Because such institutions as the College of Pennsylvania and the American Philosophical Society disallowed female attendance, the salon was Fergusson's only opportunity for educational and intellectual fellowship. One of the salon's most important benefits for its women members was that it gave them a venue for borrowing books. An inventory taken at Graeme Park by the Revolutionary government in 1778-who planned to sell the household items after Fergusson was accused of treason against the American cause-indicated that she had in her possession one hundred and thirty books that were the "property of different Gentleman whose names are in them." This collection of borrowed books and those that she owned included mostly religious tracts and classics. However, a number were of the literary genre which historian Bernard Bailyn describes as influences for "The Literature of Revolution;" writings that appeared in pamphlets written by Americans who supported the Revolution. Her borrowed and purchased books included titles from classical Greek and Roman authors, English Whig ideologues, and Enlightened French philosophers.

Ten years after Fergusson's death, Dr. Benjamin Rush, a close defender and friend, wrote of Graeme Park: "[It] was...consecrated to society and friendship. A plentiful table was spread daily for visitors, and two or three young ladies from Philadelphia generally partook with Miss Graeme of the enjoyments which her situation in the country furnished." Rush continued: "one while she instructed by the stores of knowledge contained in the historians, philosophers, and poets of ancient and modern nations, which she called forth at her pleasure; and again she charmed by a profusion of original ideas, collected by her vivid and widely expanded imagination, and combined with exquisite taste and judgment into an endless variety of elegant and delightful forms."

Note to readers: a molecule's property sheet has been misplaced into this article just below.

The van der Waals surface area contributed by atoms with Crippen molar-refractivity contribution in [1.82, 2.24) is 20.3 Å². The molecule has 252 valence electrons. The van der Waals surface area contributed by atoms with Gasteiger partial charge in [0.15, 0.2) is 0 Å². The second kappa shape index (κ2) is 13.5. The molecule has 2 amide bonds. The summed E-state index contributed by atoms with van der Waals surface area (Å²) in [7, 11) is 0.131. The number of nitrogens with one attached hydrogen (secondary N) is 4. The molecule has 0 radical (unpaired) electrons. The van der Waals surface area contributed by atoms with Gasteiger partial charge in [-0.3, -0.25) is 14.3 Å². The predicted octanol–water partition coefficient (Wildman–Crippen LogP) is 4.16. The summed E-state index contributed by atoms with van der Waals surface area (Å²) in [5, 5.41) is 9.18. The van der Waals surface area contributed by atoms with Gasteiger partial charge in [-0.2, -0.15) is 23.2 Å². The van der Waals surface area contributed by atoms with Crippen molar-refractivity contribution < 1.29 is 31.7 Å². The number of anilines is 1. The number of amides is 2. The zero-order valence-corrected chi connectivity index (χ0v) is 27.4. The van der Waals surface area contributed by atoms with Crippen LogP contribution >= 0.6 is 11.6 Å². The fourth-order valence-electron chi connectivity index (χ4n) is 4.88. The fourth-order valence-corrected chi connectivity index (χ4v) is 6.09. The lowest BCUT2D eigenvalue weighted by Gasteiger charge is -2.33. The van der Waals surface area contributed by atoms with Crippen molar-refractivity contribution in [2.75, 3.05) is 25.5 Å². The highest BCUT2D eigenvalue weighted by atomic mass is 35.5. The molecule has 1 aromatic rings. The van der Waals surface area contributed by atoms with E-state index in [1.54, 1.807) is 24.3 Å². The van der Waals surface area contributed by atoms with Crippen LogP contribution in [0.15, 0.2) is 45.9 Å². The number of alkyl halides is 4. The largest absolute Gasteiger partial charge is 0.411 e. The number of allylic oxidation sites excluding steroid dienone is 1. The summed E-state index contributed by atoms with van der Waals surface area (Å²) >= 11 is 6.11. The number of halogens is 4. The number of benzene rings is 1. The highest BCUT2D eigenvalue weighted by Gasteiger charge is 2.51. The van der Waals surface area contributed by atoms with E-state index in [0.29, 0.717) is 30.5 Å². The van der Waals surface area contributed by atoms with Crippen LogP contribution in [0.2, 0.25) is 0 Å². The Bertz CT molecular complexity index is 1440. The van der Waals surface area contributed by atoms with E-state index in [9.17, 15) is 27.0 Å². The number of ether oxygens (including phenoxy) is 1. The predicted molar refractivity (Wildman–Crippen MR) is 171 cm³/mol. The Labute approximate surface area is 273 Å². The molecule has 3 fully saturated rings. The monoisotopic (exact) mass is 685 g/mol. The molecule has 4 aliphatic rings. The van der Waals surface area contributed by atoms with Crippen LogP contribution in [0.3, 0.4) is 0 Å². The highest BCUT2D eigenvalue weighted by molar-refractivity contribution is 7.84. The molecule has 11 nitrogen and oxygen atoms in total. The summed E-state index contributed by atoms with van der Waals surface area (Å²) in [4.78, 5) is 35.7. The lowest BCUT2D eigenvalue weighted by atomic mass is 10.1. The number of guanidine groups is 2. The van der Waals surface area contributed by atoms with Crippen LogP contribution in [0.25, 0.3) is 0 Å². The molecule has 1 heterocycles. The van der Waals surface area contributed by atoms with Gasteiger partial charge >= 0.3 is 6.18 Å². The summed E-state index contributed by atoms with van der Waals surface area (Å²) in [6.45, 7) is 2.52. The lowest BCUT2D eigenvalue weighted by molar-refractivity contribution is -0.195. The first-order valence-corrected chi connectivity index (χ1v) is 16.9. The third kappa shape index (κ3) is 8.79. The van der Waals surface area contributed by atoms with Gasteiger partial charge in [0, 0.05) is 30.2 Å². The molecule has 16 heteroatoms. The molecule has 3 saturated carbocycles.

Rush's eulogy for Fergusson revealed that Graeme Park was remembered as a place-a locality-where the dominant discourse emanated from her relaxed weekend intellectual salons, not the medical treatises of Dr. Graeme. Certainly, Dr. Graeme controlled the authoritative and political power over place, but intellectual power, according to Dr. Rush, was in control of Fergusson.

The "retreats" at Graeme Park were more than "a circle of friends" gathered together to share their most recent writings and to pursue artistic endeavors. These meetings were also forums for the development of republican thought, gatherings where Fergusson "charmed" (instructed) her guests through discussions about the divine nature of reason and virtue. Fergusson aspired to create "the Athens of North America" as illustrated in her quoting from Bishop Berkeley's "Verses on the prospect of planting Arts and Learning in America." She relayed that "There shall be seen another golden age, The rise of Empires and of the arts, The good and great inspiring epic rage, The wisest heads, and noblest hearts." At Graeme Park, Fergusson controlled intellectual power, creating a pedagogical realm where she could develop and forward her "original ideas."

Fergusson's ideology was, perhaps, best expressed in her poetry. She understood that beyond Graeme Park men ruled and her poetry would be largely ignored. "It is the noble Lordly Creature Man, whose heart must glow, & Head toil for his country for you know some Author says A Woman's glory is to shine unknown." Despite the difficulties, however, she did succeed in having her work published. A varied assortment of Philadelphia newspapers and journals including the Columbian Magazine and the Pennsylvania Magazine ultimately published twenty-seven of her poems. Notably, several copies of her translation of Fenelon's epic, Telemacus, and her metrical version of Psalms were also made implying that her work was respected among a broader Philadelphian audience.